GRIMM'S FAIRY TALES - online book

130 Fairy Stories Adapted & Arranged for young people

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" Stop." cried the lion again, " I will taste the wine first." St he drew another pint and drank it off. "Ah !" he said, " that is better, but still not the right wine."
Then the cup-bearer was angry, and said : "What can a stupid beast like you understand about wine ?" But the lion with a lash of his tail knocked him down, and before the man could move himself, found his way stealthily into a little private cellar, in which were casks of wine never tasted by any but the king. The lion drew half-a-pint, and when he had tasted it, he said to himself: "That is wine of the right sort" So he called the cup-bearer, and made him draw six flagons full.
As they came up from the cellar into the open air, the lion's head swam a little, and he was almost tipsy; but as the cup-bearer was obliged to carry the wine for him to the door of the inn, it did not much matter. When they arrived, the lion took the handle of the basket in his mouth, and carried the wine to his master.
"Now, master landlord," said the hunter, " I have bread, meat, vegetables, sweetmeats, and wines, such as the king has, so I will sit down, and with my faithful animals enjoy a good meal;" and, indeed, he felt very happy, for he knew now that the king's daugh­ter still loved him.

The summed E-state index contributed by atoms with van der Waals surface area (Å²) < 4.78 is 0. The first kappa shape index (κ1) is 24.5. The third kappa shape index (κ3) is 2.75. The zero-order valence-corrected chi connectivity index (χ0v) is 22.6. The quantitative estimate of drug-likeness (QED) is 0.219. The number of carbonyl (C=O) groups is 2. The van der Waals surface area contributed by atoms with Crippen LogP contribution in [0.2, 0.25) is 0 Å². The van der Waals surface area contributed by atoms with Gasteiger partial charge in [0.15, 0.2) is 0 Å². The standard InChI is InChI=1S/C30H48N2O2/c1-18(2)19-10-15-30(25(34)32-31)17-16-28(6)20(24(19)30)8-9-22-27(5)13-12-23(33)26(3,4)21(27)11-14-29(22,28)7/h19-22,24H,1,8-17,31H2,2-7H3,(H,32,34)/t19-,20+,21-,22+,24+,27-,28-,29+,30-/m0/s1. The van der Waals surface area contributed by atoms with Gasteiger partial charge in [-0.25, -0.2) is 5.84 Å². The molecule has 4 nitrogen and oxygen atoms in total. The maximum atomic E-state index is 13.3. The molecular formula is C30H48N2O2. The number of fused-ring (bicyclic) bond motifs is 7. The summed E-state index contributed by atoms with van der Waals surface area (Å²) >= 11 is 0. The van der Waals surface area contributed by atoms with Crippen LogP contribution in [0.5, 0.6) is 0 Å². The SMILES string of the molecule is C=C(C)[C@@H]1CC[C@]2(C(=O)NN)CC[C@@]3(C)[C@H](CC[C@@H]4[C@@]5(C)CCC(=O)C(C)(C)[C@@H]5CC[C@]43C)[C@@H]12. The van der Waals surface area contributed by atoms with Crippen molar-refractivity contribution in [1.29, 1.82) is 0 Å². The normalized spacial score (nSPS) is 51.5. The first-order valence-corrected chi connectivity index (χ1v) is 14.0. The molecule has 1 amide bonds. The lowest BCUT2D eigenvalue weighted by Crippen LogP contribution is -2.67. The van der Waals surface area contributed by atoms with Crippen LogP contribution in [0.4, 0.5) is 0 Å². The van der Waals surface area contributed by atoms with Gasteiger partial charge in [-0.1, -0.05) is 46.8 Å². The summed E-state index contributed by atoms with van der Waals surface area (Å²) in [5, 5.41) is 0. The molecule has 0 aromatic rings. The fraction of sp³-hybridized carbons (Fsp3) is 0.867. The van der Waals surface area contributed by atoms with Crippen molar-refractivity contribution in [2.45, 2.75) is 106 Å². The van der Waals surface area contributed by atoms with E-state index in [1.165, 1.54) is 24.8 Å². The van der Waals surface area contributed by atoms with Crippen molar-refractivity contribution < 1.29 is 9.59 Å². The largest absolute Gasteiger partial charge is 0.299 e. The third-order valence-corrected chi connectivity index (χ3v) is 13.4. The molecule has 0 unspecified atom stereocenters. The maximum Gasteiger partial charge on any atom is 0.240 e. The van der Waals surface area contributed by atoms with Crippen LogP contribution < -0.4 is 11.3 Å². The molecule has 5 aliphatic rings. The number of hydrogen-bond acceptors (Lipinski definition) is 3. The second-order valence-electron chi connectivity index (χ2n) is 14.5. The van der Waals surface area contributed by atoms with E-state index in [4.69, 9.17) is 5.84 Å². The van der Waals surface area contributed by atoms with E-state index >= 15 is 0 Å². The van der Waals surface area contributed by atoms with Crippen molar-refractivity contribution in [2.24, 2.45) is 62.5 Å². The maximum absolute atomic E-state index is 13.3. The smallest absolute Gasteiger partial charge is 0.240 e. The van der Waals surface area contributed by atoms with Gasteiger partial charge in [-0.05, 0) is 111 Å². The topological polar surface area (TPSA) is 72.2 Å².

After they had finished, the hunter said to the landlord:
" Now that I have eaten and drank of the same provisions as the king, I will go to the king's castle and marry his daughter."
" Well," said the landlord, " how that it is to be managed I cannot tell, when she has already a bridegroom to whom she will to-day be married."
The hunter without a word took out the pocket-handkerchief which the king's daughter had given him on the dragon's moun­tain, and opening it, showed the landlord the seven tongues of the monster which he had cut out and wrapped in the handkerchief.
"That which I have so carefully preserved will help me," said the hunter.
The landlord looked at the handkerchief and said: " I may be­lieve all the rest, but I would bet my house and farmyard that you will never marry the king's daughter."
"Very well," said the hunter, " I accept your bet, and, if I lose, there are my hundred gold pieces," and he laid them on the table.
That same day, when the king and his daughter were seated at